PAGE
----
Drink options at both The Three Broomsticks and The Leaky Cauldron now include apple and pear ciders (nonalcoholic), so we tried a pear one. Cheaper than the “specialty” drinks ($3 and change) but…meh. We suggest you save your sickles (and sugar allotment) for butterbeer and ice cream.
20170714_122643

Honeyduke’s in Hogsmeade is still where it’s at for candy, though they seem to have gotten rid of the amazing animatronic girl continuously puking Puking Pastilles who used to be in the window. (Probably because they now sell actual Puking Pastilles at Weasley’s Wizard Wheezes in Diagon Alley, though I didn’t see her there, either.) They did have this nifty setup inside, though, showing house elves clipping black licorice strands from a man’s hair and beard. 20170714_164054

We would have loved to see the machine in action, but alas–sickles only.20170714_164057

Back in Diagon Alley, we admired the window dressings some more. Books!20170714_175016

Potions!20170714_181005

Fishy Green Ale! Wait, what?

We popped into The Fountain of Fair Fortune to try this specialty drink, which you can only find in Diagon Alley. Thankfully, it is not fishy, nor an ale (it’s nonalcoholic), though it’s certainly green. Ostensibly mint and cinnamon flavored, we thought it tasted mostly like sugar and were not terribly impressed. That is, until we got a mouthful of the “fish eggs” that live at the bottom.

I had read online that these eggs were like blueberry-flavored tapioca pearls, so I was expecting something chewy, along the lines of the “bubbles” in bubble tea. But…no. Somehow, the wizards of Diagon Alley have created supersoft little balls that explode in your mouth with a burst of fizzy blueberry flavor! The texture must be experienced to be understood. We still don’t know what they could be made of, and have decided we don’t want to find out. The toddler LOVED them, too. (We generally kept her away from the sugary drinks, but we figured these were the closest things she was gonna get to fruit all day, so we let her eat them.)  I still say the green drink itself is pretty icky, but the fish egg experience probably made it worth the $5 to try.
20170714_181308

At last, on to The Leaky Cauldron for dinner. Similar meal prices to The Three Broomsticks, but in my opinion, much better food. I got the cottage pie, which was filled with ground beef and vegetables with a potato top, and it was very good. (Then again, I guess all I’d eaten all day were potatoes and sugary drinks, so maybe I was just really hungry!) The salad was nice, too–not just iceberg, which is what you get at the other pub.20170714_183236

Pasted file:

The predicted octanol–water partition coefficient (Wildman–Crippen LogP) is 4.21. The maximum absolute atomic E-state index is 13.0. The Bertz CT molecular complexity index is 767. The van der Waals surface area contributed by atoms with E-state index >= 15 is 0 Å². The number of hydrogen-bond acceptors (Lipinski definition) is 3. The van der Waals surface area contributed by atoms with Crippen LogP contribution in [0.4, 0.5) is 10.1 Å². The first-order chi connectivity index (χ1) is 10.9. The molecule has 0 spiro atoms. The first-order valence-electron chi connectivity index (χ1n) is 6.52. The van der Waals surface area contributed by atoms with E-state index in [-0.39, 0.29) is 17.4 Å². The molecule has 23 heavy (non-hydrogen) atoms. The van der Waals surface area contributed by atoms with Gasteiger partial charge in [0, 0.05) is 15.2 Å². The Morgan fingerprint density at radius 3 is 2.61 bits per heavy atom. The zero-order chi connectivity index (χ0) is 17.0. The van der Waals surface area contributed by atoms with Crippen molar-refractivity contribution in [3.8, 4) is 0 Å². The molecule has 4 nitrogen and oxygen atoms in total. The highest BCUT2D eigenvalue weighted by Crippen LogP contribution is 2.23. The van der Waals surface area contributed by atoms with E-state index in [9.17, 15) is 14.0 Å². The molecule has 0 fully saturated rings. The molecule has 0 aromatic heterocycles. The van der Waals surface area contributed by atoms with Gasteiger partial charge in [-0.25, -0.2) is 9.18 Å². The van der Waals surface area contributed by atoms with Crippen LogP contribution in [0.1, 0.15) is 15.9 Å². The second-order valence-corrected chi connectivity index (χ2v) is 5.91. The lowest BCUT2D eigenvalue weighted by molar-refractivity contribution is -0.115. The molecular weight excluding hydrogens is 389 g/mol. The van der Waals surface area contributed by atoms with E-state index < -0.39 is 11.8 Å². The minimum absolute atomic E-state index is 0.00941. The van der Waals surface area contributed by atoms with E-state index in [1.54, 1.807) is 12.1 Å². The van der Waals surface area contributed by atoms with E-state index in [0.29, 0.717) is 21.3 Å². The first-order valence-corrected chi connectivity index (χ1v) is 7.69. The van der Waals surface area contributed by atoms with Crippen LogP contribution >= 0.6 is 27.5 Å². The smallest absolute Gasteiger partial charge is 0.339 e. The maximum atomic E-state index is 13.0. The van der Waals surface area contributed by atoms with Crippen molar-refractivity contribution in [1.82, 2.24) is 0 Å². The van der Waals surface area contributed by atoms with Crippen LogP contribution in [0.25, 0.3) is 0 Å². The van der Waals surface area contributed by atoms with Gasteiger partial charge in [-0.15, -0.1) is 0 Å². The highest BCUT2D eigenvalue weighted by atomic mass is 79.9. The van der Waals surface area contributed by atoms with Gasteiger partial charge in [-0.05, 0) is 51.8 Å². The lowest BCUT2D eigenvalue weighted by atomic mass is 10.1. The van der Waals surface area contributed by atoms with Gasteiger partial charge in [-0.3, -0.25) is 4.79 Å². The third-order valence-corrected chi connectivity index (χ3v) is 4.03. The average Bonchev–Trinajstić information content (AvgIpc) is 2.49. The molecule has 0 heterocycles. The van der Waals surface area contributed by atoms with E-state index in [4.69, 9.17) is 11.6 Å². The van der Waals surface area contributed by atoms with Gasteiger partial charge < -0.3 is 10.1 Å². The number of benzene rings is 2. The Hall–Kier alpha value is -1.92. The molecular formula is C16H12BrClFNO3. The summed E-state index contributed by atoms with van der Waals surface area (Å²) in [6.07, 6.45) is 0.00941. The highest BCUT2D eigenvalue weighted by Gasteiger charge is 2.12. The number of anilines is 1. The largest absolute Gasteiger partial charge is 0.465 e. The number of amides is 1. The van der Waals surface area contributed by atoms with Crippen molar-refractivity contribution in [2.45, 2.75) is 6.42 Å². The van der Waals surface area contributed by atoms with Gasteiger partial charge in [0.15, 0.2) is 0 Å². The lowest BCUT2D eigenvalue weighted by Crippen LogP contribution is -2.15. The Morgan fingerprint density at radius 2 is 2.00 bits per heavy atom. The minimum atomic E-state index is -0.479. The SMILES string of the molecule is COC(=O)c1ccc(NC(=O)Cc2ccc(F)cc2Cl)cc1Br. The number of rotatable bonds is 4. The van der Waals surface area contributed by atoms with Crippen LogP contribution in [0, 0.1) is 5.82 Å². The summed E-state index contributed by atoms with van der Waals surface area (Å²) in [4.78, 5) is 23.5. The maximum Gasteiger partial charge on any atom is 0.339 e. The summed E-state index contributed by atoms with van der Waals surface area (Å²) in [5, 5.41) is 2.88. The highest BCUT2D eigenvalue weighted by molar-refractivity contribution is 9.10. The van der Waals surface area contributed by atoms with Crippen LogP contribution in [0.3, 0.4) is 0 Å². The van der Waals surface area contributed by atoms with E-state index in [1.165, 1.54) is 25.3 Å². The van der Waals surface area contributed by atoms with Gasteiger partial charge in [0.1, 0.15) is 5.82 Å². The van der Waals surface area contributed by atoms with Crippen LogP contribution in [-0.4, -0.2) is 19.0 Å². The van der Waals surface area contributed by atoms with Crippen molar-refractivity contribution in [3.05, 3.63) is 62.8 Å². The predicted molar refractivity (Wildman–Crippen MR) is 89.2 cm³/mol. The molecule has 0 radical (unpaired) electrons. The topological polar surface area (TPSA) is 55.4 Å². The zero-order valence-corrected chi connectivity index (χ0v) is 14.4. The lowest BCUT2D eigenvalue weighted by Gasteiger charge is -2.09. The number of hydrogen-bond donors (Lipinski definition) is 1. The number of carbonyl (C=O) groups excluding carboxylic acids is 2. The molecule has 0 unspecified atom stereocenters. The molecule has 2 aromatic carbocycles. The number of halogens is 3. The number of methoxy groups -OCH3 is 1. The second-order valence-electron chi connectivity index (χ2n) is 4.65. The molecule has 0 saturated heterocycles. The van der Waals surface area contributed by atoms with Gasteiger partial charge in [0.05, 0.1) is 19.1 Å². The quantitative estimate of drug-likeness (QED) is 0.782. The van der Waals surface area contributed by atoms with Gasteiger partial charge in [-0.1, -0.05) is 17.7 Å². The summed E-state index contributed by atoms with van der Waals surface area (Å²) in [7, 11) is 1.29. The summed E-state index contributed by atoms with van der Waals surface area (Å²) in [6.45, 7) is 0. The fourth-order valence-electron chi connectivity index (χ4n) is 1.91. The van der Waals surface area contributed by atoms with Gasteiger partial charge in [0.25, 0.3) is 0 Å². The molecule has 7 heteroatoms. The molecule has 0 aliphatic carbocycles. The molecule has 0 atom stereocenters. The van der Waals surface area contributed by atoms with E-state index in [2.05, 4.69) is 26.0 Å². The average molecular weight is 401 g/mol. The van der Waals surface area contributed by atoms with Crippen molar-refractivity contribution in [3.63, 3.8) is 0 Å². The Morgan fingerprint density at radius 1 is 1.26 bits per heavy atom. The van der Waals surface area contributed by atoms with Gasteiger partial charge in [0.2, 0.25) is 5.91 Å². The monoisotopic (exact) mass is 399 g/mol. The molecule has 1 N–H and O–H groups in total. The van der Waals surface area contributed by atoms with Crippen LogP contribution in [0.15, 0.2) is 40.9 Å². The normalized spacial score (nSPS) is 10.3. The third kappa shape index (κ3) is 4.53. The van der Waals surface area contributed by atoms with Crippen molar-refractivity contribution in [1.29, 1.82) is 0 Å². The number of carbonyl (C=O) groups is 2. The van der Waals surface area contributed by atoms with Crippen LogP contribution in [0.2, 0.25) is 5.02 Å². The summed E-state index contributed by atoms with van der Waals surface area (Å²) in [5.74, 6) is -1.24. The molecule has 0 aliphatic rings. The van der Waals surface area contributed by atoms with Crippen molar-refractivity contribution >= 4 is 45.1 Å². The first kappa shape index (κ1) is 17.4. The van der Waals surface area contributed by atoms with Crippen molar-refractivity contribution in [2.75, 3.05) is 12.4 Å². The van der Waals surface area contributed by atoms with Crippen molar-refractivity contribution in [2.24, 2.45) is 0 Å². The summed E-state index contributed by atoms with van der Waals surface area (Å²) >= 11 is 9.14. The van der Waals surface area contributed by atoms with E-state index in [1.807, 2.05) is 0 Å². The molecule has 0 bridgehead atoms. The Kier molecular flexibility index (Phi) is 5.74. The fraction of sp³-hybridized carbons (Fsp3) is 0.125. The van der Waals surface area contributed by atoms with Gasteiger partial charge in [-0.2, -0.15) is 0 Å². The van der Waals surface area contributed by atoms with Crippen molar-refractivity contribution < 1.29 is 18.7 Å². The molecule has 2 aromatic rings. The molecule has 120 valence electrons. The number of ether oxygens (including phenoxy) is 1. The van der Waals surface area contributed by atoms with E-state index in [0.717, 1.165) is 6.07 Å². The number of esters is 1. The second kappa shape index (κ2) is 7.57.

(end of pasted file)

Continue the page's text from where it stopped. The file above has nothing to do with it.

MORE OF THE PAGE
My husband got the bangers and mash, which we forgot to photograph until he was halfway through the meal. Oops! It was really good, too. Great flavor in the sausage, nice peas on the side, and a variety of roots in the veggie mix, including parsnip, which I don’t think we’d actually eaten since we were in Scotland a couple of years ago.20170714_183240

 

You may have noticed some drinks in the picture of my dinner. We wouldn’t have bothered, but we lucked into some meal coupons that included drinks, so I got a lemonade (ugh, too sweet and fake bright yellow), and against my counseling the husband tried pumpkin juice. I took a sip and it was just as I remembered, kind of like drinking a pumpkin spice Yankee Candle, but he managed to drink it down. He said it was worth the $0 we paid for it.

20170714_091839
So, in summary, some of the food lived up to its price in goblin gold, and some of it didn’t quite. The atmosphere of the parks is as stunning as ever, though, the rides are fun, and the shows–particularly Beedle the Bard in Diagon Alley and the Triwizard Tournament in Hogsmeade–are really enjoyable to watch.

Next time, I’ll be heading straight back to The Leaky Cauldron, Florean Fortescue’s, and anywhere I can get some frozen butterbeer. Cheers!

***
Like this post? Then you’d probably love my middle-grade novels about tween restaurant critic Gladys Gatsby!

***